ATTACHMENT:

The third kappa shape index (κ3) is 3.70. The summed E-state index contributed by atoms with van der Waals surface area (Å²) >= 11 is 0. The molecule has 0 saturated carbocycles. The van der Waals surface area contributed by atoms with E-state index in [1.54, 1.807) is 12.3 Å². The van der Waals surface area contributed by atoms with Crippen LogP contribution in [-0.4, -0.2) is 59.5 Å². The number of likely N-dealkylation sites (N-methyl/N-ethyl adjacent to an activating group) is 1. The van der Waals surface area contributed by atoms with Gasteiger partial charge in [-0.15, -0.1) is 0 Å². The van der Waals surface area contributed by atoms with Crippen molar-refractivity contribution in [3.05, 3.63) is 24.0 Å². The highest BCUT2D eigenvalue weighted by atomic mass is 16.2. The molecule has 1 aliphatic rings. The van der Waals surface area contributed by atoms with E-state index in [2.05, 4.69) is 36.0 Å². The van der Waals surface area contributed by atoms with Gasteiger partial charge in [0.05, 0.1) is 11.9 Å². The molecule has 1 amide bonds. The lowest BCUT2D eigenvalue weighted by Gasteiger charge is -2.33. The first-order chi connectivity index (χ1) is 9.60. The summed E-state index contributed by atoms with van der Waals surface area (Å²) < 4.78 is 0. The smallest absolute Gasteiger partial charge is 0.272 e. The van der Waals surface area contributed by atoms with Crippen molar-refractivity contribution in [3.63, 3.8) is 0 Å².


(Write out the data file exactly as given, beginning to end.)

The third kappa shape index (κ3) is 3.70. The summed E-state index contributed by atoms with van der Waals surface area (Å²) >= 11 is 0. The molecule has 0 saturated carbocycles. The van der Waals surface area contributed by atoms with E-state index in [1.54, 1.807) is 12.3 Å². The van der Waals surface area contributed by atoms with Crippen LogP contribution in [-0.4, -0.2) is 59.5 Å². The number of likely N-dealkylation sites (N-methyl/N-ethyl adjacent to an activating group) is 1. The van der Waals surface area contributed by atoms with Gasteiger partial charge in [-0.15, -0.1) is 0 Å². The van der Waals surface area contributed by atoms with Crippen molar-refractivity contribution in [3.05, 3.63) is 24.0 Å². The highest BCUT2D eigenvalue weighted by atomic mass is 16.2. The molecule has 1 aliphatic rings. The van der Waals surface area contributed by atoms with E-state index in [2.05, 4.69) is 36.0 Å². The van der Waals surface area contributed by atoms with Gasteiger partial charge in [0.05, 0.1) is 11.9 Å². The molecule has 1 amide bonds. The lowest BCUT2D eigenvalue weighted by Gasteiger charge is -2.33. The first-order chi connectivity index (χ1) is 9.60. The summed E-state index contributed by atoms with van der Waals surface area (Å²) < 4.78 is 0. The smallest absolute Gasteiger partial charge is 0.272 e. The van der Waals surface area contributed by atoms with Crippen molar-refractivity contribution in [3.63, 3.8) is 0 Å².